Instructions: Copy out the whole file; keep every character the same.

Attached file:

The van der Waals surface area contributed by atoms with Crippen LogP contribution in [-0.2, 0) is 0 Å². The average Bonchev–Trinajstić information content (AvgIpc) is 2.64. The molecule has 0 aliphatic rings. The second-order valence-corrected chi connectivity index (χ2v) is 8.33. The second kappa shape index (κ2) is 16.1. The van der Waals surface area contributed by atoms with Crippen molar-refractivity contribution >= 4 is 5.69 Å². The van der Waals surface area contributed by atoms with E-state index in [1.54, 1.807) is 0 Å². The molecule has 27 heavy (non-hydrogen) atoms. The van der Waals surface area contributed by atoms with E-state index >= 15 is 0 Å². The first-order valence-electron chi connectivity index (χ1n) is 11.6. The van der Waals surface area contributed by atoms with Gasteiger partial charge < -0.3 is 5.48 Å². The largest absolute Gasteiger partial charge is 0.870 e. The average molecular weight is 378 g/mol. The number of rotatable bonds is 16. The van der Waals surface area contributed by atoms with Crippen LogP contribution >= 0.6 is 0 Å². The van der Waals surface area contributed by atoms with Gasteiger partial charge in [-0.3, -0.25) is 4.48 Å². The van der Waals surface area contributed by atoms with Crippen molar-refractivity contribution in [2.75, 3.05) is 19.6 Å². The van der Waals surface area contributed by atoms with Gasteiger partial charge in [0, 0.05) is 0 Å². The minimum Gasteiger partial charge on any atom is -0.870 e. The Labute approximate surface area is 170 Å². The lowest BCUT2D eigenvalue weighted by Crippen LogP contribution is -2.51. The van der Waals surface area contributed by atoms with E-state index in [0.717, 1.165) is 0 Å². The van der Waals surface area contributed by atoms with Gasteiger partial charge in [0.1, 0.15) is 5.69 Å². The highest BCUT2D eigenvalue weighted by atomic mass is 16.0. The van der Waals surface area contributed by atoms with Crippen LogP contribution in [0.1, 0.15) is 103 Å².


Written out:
The van der Waals surface area contributed by atoms with Crippen LogP contribution in [-0.2, 0) is 0 Å². The average Bonchev–Trinajstić information content (AvgIpc) is 2.64. The molecule has 0 aliphatic rings. The second-order valence-corrected chi connectivity index (χ2v) is 8.33. The second kappa shape index (κ2) is 16.1. The van der Waals surface area contributed by atoms with Crippen molar-refractivity contribution >= 4 is 5.69 Å². The van der Waals surface area contributed by atoms with E-state index in [1.54, 1.807) is 0 Å². The molecule has 27 heavy (non-hydrogen) atoms. The van der Waals surface area contributed by atoms with E-state index >= 15 is 0 Å². The first-order valence-electron chi connectivity index (χ1n) is 11.6. The van der Waals surface area contributed by atoms with Gasteiger partial charge < -0.3 is 5.48 Å². The largest absolute Gasteiger partial charge is 0.870 e. The average molecular weight is 378 g/mol. The number of rotatable bonds is 16. The van der Waals surface area contributed by atoms with Crippen LogP contribution >= 0.6 is 0 Å². The van der Waals surface area contributed by atoms with Gasteiger partial charge in [-0.3, -0.25) is 4.48 Å². The van der Waals surface area contributed by atoms with Crippen molar-refractivity contribution in [2.75, 3.05) is 19.6 Å². The van der Waals surface area contributed by atoms with Gasteiger partial charge in [0, 0.05) is 0 Å². The minimum Gasteiger partial charge on any atom is -0.870 e. The Labute approximate surface area is 170 Å². The lowest BCUT2D eigenvalue weighted by Crippen LogP contribution is -2.51. The van der Waals surface area contributed by atoms with E-state index in [0.717, 1.165) is 0 Å². The van der Waals surface area contributed by atoms with Gasteiger partial charge in [0.1, 0.15) is 5.69 Å². The highest BCUT2D eigenvalue weighted by atomic mass is 16.0. The van der Waals surface area contributed by atoms with Crippen LogP contribution in [0.1, 0.15) is 103 Å².